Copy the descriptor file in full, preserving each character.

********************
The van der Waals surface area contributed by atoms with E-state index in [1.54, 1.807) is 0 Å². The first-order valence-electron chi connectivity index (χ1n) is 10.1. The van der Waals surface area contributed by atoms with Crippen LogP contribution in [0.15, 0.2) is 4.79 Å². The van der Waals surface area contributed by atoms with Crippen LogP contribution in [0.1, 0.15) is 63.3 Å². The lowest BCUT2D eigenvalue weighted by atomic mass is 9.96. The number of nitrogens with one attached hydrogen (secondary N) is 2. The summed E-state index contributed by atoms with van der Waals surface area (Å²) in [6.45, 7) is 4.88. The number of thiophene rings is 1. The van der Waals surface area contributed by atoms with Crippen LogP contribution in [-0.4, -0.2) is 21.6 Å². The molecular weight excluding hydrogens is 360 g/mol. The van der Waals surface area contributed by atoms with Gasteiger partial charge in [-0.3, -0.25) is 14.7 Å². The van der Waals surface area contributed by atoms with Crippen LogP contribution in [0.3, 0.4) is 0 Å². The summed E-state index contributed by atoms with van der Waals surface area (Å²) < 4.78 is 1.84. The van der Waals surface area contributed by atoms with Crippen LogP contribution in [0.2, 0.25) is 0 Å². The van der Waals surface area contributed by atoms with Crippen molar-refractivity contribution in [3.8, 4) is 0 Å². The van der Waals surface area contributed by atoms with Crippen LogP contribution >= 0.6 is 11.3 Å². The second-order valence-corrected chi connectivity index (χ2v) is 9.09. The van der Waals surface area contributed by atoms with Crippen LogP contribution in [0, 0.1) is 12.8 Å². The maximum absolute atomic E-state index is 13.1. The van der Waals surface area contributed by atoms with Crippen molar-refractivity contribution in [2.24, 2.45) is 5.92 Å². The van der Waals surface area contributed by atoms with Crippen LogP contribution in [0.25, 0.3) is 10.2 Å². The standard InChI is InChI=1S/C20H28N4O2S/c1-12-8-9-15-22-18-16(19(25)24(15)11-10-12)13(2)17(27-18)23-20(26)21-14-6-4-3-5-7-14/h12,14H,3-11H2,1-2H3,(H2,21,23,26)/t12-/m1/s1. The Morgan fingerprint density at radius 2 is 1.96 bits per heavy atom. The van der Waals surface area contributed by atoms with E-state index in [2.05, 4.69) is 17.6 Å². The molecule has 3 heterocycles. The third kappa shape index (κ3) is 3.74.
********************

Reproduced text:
The van der Waals surface area contributed by atoms with E-state index in [1.54, 1.807) is 0 Å². The first-order valence-electron chi connectivity index (χ1n) is 10.1. The van der Waals surface area contributed by atoms with Crippen LogP contribution in [0.15, 0.2) is 4.79 Å². The van der Waals surface area contributed by atoms with Crippen LogP contribution in [0.1, 0.15) is 63.3 Å². The lowest BCUT2D eigenvalue weighted by atomic mass is 9.96. The number of nitrogens with one attached hydrogen (secondary N) is 2. The summed E-state index contributed by atoms with van der Waals surface area (Å²) in [6.45, 7) is 4.88. The number of thiophene rings is 1. The van der Waals surface area contributed by atoms with Crippen LogP contribution in [-0.4, -0.2) is 21.6 Å². The molecular weight excluding hydrogens is 360 g/mol. The van der Waals surface area contributed by atoms with Gasteiger partial charge in [-0.3, -0.25) is 14.7 Å². The van der Waals surface area contributed by atoms with Crippen LogP contribution in [0.3, 0.4) is 0 Å². The summed E-state index contributed by atoms with van der Waals surface area (Å²) < 4.78 is 1.84. The van der Waals surface area contributed by atoms with Crippen LogP contribution in [0.2, 0.25) is 0 Å². The van der Waals surface area contributed by atoms with Crippen molar-refractivity contribution in [3.8, 4) is 0 Å². The van der Waals surface area contributed by atoms with Crippen LogP contribution >= 0.6 is 11.3 Å². The second-order valence-corrected chi connectivity index (χ2v) is 9.09. The van der Waals surface area contributed by atoms with Crippen LogP contribution in [0, 0.1) is 12.8 Å². The maximum absolute atomic E-state index is 13.1. The van der Waals surface area contributed by atoms with Crippen molar-refractivity contribution in [2.24, 2.45) is 5.92 Å². The van der Waals surface area contributed by atoms with Crippen LogP contribution in [0.25, 0.3) is 10.2 Å². The standard InChI is InChI=1S/C20H28N4O2S/c1-12-8-9-15-22-18-16(19(25)24(15)11-10-12)13(2)17(27-18)23-20(26)21-14-6-4-3-5-7-14/h12,14H,3-11H2,1-2H3,(H2,21,23,26)/t12-/m1/s1. The Morgan fingerprint density at radius 2 is 1.96 bits per heavy atom. The van der Waals surface area contributed by atoms with E-state index in [2.05, 4.69) is 17.6 Å². The molecule has 3 heterocycles. The third kappa shape index (κ3) is 3.74.